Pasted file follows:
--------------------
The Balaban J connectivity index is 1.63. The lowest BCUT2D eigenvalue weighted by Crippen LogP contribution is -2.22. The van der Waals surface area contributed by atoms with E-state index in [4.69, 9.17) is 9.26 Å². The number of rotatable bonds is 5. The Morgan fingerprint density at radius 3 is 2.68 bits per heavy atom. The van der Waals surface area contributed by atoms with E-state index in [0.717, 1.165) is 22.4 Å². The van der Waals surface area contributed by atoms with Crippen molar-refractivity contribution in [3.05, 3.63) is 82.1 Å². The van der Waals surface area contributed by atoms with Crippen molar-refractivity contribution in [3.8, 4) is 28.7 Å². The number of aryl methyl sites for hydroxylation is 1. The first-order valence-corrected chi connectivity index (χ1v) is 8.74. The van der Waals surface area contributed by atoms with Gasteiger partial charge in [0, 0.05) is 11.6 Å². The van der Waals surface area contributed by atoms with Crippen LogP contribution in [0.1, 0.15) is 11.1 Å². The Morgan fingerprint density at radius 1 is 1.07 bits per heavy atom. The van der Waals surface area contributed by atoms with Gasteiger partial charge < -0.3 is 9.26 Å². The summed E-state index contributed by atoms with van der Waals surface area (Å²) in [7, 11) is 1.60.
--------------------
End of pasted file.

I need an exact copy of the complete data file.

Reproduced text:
The Balaban J connectivity index is 1.63. The lowest BCUT2D eigenvalue weighted by Crippen LogP contribution is -2.22. The van der Waals surface area contributed by atoms with E-state index in [4.69, 9.17) is 9.26 Å². The number of rotatable bonds is 5. The Morgan fingerprint density at radius 3 is 2.68 bits per heavy atom. The van der Waals surface area contributed by atoms with E-state index in [0.717, 1.165) is 22.4 Å². The van der Waals surface area contributed by atoms with Crippen molar-refractivity contribution in [3.05, 3.63) is 82.1 Å². The van der Waals surface area contributed by atoms with Crippen molar-refractivity contribution in [3.8, 4) is 28.7 Å². The number of aryl methyl sites for hydroxylation is 1. The first-order valence-corrected chi connectivity index (χ1v) is 8.74. The van der Waals surface area contributed by atoms with Gasteiger partial charge in [0, 0.05) is 11.6 Å². The van der Waals surface area contributed by atoms with Crippen LogP contribution in [0.1, 0.15) is 11.1 Å². The Morgan fingerprint density at radius 1 is 1.07 bits per heavy atom. The van der Waals surface area contributed by atoms with Gasteiger partial charge < -0.3 is 9.26 Å². The summed E-state index contributed by atoms with van der Waals surface area (Å²) in [7, 11) is 1.60.